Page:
In Gratitude

I’m writing this from my living room in an old stone house in a tiny town in the South of France, where I’ve relocated for a year. This evening I built a fire, roasted some chestnuts, and began writing to you.

Gratitude for sacrifice. It is November 11—Veterans Day, Armistice Day, Remembrance Day—and my little town put on a show that brought tears to my eyes.

The South of France saw enormous loss during World War I, the war to end all wars and the war that brought us Armistice Day. About 12 times as many men from this town died during WWI as during WWII. I missed the start of today’s event at the cemetery, but caught up when the French Tricolore was marched through town, proudly borne by several veterans. A whole parade of townspeople accompanied them to the war memorial, where young children were invited to the front of the crowd to read the names of the fallen, and the local chorus gave a rousing rendition of the French national anthem, the Marseillaise. The mayor gave a speech, as did one or two other dignitaries. I didn’t follow all the French, but I understood enough to know that both of the longer speeches gave enormous credit to the United States for entering the war and helping the Allies win.

And that is really what this is all about: a day to remember those who gave their lives to fight for their nations, and to show our gratitude for their sacrifice. The armistice to end WWI took effect in 1918, at the eleventh hour of the eleventh day of the eleventh month; here in my town, the ceremony began shortly after 11:11 in the morning (perhaps those parading vets are walking a bit more slowly these days!).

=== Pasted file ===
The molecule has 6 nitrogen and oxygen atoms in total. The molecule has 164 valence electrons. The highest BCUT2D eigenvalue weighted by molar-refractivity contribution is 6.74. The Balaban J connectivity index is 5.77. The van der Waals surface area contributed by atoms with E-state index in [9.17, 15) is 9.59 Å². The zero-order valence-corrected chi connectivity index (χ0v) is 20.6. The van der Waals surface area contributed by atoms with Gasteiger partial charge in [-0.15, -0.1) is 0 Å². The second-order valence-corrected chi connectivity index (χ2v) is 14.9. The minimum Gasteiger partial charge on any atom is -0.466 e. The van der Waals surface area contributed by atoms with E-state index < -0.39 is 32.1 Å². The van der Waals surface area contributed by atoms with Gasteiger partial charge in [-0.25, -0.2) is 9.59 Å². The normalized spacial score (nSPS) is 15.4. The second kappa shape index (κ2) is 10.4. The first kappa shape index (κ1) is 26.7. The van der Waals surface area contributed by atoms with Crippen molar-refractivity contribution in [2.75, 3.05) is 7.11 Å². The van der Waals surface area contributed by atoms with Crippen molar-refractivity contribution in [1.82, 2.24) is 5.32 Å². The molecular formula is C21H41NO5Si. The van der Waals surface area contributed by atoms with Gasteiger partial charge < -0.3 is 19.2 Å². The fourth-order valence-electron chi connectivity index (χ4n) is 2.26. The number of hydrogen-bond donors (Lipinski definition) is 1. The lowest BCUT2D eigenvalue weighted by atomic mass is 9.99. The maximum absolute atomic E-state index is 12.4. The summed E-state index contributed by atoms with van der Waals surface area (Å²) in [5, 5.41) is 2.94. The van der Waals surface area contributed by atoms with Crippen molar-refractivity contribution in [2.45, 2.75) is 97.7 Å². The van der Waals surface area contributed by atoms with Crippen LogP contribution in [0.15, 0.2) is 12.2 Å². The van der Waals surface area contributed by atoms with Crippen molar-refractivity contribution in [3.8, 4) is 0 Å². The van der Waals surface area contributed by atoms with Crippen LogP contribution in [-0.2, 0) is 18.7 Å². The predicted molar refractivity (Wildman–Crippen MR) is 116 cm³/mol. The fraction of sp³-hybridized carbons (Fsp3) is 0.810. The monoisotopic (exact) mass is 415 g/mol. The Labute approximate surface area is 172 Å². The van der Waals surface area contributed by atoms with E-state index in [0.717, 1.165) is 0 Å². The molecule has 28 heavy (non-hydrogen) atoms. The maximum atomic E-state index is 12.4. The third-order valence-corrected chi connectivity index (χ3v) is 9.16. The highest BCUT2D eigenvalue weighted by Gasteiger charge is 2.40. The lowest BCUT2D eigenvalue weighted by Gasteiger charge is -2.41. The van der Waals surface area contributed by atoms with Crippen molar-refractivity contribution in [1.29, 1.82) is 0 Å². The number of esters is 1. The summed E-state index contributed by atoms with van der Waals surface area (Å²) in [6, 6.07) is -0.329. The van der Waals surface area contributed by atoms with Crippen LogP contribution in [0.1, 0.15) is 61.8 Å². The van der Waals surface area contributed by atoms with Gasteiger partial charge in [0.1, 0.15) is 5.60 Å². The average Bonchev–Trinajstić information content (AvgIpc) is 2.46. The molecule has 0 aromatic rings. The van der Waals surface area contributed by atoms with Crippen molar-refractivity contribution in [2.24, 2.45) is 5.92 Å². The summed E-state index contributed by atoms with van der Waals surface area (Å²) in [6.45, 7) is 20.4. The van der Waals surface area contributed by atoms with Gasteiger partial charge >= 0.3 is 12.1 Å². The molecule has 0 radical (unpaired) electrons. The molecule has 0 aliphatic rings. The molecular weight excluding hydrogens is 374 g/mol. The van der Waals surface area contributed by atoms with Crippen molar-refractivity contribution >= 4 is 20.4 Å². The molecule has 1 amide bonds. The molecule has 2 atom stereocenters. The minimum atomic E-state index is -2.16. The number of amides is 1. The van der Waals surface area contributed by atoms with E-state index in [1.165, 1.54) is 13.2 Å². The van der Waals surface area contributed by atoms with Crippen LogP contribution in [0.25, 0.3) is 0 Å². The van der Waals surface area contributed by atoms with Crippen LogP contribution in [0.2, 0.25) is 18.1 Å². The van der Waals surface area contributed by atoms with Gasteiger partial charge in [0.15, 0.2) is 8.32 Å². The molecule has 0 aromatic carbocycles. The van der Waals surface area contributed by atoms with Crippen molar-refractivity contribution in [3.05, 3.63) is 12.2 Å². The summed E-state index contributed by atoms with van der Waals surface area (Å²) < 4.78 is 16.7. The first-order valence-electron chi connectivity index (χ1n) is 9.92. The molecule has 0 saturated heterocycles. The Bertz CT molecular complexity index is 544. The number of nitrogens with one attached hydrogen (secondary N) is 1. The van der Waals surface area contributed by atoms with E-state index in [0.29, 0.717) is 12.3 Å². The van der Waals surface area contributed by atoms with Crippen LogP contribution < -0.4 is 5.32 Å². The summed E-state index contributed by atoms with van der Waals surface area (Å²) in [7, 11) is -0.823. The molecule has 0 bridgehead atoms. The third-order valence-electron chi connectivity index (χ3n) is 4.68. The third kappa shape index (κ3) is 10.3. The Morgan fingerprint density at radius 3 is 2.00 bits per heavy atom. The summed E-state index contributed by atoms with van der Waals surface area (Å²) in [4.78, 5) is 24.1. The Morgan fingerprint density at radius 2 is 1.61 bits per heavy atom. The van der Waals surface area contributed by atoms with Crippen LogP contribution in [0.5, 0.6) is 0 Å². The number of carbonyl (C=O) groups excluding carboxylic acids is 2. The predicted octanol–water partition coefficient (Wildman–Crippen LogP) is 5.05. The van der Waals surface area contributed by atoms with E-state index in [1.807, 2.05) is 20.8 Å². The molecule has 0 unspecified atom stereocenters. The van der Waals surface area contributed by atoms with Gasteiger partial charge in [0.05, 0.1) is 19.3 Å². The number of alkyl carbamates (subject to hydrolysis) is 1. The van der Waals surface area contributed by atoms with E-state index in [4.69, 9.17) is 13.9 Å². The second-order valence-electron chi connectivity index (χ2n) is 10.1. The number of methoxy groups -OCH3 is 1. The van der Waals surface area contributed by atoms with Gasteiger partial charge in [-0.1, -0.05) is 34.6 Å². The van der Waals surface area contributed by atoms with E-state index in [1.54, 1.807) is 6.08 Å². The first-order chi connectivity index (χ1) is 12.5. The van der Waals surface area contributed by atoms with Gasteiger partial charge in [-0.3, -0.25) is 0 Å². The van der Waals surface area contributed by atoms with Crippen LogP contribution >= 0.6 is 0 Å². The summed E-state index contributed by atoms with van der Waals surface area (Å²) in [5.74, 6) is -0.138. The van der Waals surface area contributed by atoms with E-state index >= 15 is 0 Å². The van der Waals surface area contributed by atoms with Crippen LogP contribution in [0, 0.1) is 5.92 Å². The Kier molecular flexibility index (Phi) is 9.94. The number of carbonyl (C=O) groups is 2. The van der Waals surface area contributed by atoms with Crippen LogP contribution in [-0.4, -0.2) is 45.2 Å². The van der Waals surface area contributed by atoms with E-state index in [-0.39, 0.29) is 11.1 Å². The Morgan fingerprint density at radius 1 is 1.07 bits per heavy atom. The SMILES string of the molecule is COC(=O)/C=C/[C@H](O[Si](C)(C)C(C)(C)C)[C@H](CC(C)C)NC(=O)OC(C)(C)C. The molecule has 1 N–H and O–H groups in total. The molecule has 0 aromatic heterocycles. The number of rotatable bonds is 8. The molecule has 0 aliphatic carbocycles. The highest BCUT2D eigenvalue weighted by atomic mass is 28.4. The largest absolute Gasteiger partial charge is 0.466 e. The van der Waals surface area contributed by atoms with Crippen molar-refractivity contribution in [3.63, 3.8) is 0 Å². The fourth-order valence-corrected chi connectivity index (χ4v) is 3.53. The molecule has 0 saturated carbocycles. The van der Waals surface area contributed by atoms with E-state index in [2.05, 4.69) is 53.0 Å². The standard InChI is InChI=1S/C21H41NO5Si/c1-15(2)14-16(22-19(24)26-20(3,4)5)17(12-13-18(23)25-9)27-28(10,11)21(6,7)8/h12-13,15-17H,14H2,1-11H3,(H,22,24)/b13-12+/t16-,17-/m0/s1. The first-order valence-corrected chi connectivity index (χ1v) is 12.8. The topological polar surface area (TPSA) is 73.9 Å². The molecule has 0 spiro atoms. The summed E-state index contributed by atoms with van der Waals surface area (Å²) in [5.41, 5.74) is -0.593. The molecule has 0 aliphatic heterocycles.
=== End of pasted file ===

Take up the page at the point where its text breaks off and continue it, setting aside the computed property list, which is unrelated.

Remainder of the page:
Gratitude for blessings. When you live close to the land, as happens here in France, the seasons are measured by what is available to eat. I arrived here in September at the end of vendange, the season of harvesting grapes for wine production. During October and early November, we’ve had the olive harvest. The celebrated local variety is Lucques, and there is a grove of magnificent ancient olive trees just outside of town. Up next will be truffles.

As autumn has progressed, the flavors and textures of the outdoor markets have altered to include myriad varieties of squash, root vegetables, and one of my favorite treats, chestnuts.

During this American season of giving thanks, I’m feeling so grateful for the bounty of the land, and for this opportunity to explore the beautiful foods, cuisines, and customs of the South of France.

Left: “Cavaillon” is one of the varieties of luscious melons grown in the South of France. Right: Autumn is when the many varieties of squash appear in the outdoor markets of France. This photograph is titled “Courge.”
A venerable old olive tree, one of a grove of trees that are hundreds of years old and still producing delicious olives. This photograph is “One Toe Forward.”
The Citroën 2CV is among my favorite cars; it’s the only one that consistently brings a smile to my face, if not outright laughter. This one, “2CV en Blanc,” was spotted in a garage in a tiny town we visited one day.
Left: “Dressed up with Lace” offers a textural contrast between the delicate white lace curtains and the roughness of the wooden shutters. Right: The soft white tones of “Curly Hinges” lend an air of ethereal magic to this photograph.
The ancient city of Arles is proud of its traditions, including its folk dancing. “Danseurs Arlésiens” is a circular sculpture that dresses up a roundabout on the outskirts of town.


And more gratitude. I have my health, I’m on the adventure of my dreams, I’m eating a lot of French cheese … what more could I want? Oh, yes, people.

It is the people I know who make my life what it is. Without you, this adventure in the creative life would not be happening, nor would it be as rich and fulfilling, no matter where I happen to be living. Thank you for being part of this adventure, for your support and encouragement and enthusiasm, for your love and friendship. For me, it is people who are the very definition of the good life, la belle vie et la bonhomie.


Doesn’t every town need a “Chicken Foot Street” ? I think so.




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